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September 18, 2012 | Posted by | No Comments

The Art of Repetition

Salisbury Cathedral from the Meadows by John Constable 1829 on Tate.org

In art, as in other disciplines, study is essential. But practice makes perfect. For painters, often this means painting the same subject again and again, learning by doing, until they achieve both the mastery of technique and refinement of observation to create a fully realized work.

Salisbury cathedral from the Meadows, 1831 by John Constable on Nationalgallery.org

Even accomplished painters may still return to the practice of creating preliminary sketches or studies of a subject in order to work out the details and solve possible problems before tackling the final piece. Certainly, there are favorite themes or scenes artists tend to revisit that will recur in their body of work.

The Japanese Bridge by Claude Monet 1896 on Wikipaintings.org

There are also cases throughout art history where artists become so enamored of a subject, perhaps even obsessed, that repetition becomes an end and not a means.  Whether it is Constable with his depictions of Salisbury Cathedral in all possible lighting conditions, sometimes viewed at the exact same distance through a break in the tree branches, or Monet’s series of Giverny garden, Rouen Cathedral, and haystacks, these artists produced series of paintings that were more than just studies, but also never quite the final word on the subject.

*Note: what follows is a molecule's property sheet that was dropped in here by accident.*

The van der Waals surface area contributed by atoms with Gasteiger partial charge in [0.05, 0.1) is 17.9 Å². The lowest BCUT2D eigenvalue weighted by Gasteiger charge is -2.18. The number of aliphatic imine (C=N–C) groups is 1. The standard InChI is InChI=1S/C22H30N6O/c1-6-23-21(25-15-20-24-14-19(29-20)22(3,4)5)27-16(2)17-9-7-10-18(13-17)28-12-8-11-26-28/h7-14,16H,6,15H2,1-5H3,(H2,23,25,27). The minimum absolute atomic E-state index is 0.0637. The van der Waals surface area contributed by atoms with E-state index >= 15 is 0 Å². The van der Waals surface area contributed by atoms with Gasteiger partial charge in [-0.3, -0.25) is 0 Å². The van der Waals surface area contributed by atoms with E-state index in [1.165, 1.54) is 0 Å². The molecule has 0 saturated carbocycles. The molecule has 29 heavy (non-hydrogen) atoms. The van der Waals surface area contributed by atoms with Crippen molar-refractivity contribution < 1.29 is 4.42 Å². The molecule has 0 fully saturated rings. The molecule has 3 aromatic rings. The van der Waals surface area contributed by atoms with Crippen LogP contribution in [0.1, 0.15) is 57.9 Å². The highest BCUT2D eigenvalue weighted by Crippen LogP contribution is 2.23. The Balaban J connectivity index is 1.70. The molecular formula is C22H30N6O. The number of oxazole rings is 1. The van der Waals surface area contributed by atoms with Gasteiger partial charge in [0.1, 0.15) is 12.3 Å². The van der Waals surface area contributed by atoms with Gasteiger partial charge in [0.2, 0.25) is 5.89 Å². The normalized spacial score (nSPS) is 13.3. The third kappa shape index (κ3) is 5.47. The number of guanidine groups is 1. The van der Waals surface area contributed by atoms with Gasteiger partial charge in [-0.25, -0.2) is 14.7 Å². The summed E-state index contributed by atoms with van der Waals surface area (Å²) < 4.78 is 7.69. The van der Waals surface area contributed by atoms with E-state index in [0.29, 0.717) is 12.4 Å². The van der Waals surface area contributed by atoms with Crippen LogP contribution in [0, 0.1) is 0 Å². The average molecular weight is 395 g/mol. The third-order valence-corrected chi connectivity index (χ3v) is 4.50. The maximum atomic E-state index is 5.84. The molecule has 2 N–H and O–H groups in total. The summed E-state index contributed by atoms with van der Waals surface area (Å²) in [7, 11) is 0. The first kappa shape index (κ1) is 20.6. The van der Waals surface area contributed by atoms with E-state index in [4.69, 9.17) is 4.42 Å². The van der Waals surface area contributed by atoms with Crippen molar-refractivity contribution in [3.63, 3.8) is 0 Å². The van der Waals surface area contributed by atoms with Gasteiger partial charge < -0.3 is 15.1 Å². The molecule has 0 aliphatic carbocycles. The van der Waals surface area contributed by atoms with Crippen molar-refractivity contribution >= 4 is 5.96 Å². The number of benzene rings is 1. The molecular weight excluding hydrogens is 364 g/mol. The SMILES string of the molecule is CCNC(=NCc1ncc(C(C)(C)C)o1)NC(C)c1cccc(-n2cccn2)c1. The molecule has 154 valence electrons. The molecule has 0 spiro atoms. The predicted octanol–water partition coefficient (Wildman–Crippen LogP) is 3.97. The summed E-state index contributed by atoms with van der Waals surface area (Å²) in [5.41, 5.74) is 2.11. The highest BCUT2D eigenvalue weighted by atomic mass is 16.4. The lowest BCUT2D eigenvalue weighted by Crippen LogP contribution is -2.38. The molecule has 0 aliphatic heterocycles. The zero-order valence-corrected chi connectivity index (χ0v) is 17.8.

The Japanese Bridge (The Water Lilly Pond) by Claude Monet 1899 on Wikipaintings.org

One wonders at the reasons behind such dedication and devotion. Were these artists stubborn perfectionists bringing us along on their private endless journey of discovery? Or, did these artists intend to demonstrate that there is no definitive view of any subject, that it takes multiple images considered together to do it justice?

Wheatstacks (End of Summer) by Claude Monet 1890-91 on Wikipedia.org

Whatever the reason, thanks to the art of repetition we have series that are not simply gatherings of alternate versions, but of highly focused and carefully rendered individual works that can stand alone, or be taken together, and still leave us wanting more.

Brian Sylvester is a guest blogger on WallSpin, and an artist on Zatista.

 

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